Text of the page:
Choledocholithiasis. Sagittal scan demonstrates the dilated bile duct (D) and an echogenic structure (arrowhead) in the distal duct with acoustic shadowing. (Reproduced, with permission, from Krebs CA, Giyanani VL, Eisenberg RL. Ultrasound Atlas of Disease Processes. Originally published by Appleton & Lange. Copyright © 1993 by The McGraw-Hill Companies, Inc.)
Dilated bile ducts. A: CT shows a dilated distal bile duct (arrowhead). L, liver; k, kidney. B: CT demonstrates dilated intrahepatic bile ducts (arrow) and a liver mass (M). (Reproduced, with permission, from Barth KH. Percutaneous biliary drainage for high obstruction. Radiol Clin North Am. 1990;28:1226.)
Magnetic resonance cholangiopancreatography (MRCP) is a sensitive, noninvasive method of detecting bile duct stones, strictures, and dilatation; however, it is less reliable than endoscopic retrograde cholangiopancreatography (ERCP; eFigure 16–9) for distinguishing malignant from benign strictures. ERCP requires a skilled endoscopist and may be used to demonstrate pancreatic or ampullary causes of jaundice, carry out sphincterotomy and stone extraction, insert a stent through an obstructing lesion, or facilitate direct cholangiopancreatoscopy. Complications of ERCP include pancreatitis (5% or less) and, less commonly, cholangitis, bleeding, or duodenal perforation after sphincterotomy. Risk factors for post-ERCP pancreatitis include female sex, pregnancy, prior post-ERCP pancreatitis, suspected sphincter of Oddi dysfunction, and a difficult or failed cannulation. Percutaneous transhepatic cholangiography (PTC) is an alternative approach to evaluating the anatomy of the biliary tract (eFigure 16–10). Serious complications of PTC occur in 3% and include fever, bacteremia, bile peritonitis, and intraperitoneal hemorrhage. Endoscopic ultrasonography (EUS) is the most sensitive test for detecting small lesions of the ampulla or pancreatic head and for detecting portal vein invasion by pancreatic cancer. It is also accurate for detecting or excluding bile duct stones.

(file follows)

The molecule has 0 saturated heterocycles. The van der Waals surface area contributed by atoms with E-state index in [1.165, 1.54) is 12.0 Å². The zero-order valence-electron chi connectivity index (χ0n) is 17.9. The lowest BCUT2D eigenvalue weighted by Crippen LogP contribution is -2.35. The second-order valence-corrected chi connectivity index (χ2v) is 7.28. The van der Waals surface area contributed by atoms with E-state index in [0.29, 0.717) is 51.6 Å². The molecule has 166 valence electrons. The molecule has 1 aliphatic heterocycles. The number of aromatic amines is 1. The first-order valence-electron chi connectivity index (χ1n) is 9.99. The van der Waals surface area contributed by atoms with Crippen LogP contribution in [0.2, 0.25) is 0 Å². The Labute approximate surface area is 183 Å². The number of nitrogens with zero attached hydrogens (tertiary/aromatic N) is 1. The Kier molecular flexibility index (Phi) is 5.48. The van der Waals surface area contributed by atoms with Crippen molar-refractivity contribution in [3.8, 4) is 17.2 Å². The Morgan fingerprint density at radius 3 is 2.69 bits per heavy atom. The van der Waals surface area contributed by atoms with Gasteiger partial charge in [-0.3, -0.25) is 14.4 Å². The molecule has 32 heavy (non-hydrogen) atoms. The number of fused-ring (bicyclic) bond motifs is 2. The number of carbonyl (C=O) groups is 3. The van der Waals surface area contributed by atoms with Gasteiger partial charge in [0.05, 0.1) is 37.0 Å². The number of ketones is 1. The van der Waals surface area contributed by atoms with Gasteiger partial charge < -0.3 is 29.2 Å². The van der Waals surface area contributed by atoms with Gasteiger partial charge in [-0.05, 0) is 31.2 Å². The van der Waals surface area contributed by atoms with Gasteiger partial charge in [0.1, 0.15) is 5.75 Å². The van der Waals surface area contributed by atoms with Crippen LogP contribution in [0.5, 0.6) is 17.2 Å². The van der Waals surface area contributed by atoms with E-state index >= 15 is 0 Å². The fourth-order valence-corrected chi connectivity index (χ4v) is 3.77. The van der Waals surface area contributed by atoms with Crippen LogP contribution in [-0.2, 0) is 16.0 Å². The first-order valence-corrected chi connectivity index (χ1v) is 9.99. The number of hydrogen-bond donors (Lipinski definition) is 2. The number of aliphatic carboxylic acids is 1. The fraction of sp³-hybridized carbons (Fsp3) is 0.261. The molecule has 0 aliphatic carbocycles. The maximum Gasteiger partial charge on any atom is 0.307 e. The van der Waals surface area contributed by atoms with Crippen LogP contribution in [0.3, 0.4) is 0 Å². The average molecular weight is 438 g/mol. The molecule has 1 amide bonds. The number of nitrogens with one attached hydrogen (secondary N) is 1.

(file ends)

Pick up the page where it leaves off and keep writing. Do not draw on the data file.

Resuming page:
Endoscopic retrograde cholangiopancreatography (ERCP). A: Line drawing of bile duct stone. G.B., gallbladder; BD, bile duct. B: ERCP film shows a stone as an intraluminal filling defect (arrow) in the distal portion of the dilated bile duct (D). (Reproduced, with permission, from Krebs CA, Giyanani VL, Eisenberg RL. Ultrasound Atlas of Disease Processes. Originally published by Appleton & Lange. Copyright © 1993 by The McGraw-Hill Companies, Inc.)
Percutaneous transhepatic cholangiography. (Reproduced, with permission, from American Gastroenterological Association, Bethesda, Maryland.)
Percutaneous liver biopsy is considered the definitive study for determining the cause and histologic severity of hepatocellular dysfunction or infiltrative liver disease, although it is subject to sampling error and subjective interpretation. It is generally performed under ultrasound or, in some patients with suspected metastatic disease or a hepatic mass, CT guidance. A transjugular route can be used in patients with coagulopathy or ascites, and in selected cases endoscopic ultrasound-guided liver biopsy has proved advantageous. The risk of bleeding after a percutaneous liver biopsy is approximately 0.6% and is increased in persons with a platelet count of 60,000/mcL (60 × 109/mcL) or less. The risk of death is up to 0.1%. Panels of blood tests (eg, FibroSure, nonalcoholic fatty liver disease [NAFLD] fibrosis score, enhanced liver fibrosis score) and elastography (vibration-controlled transient, shear wave, acoustic radiation force impulse, or magnetic resonance elastography) to measure liver stiffness are used for estimating the stage of liver fibrosis and degree of portal hypertension without the need for liver biopsy; they are most accurate for excluding advanced fibrosis.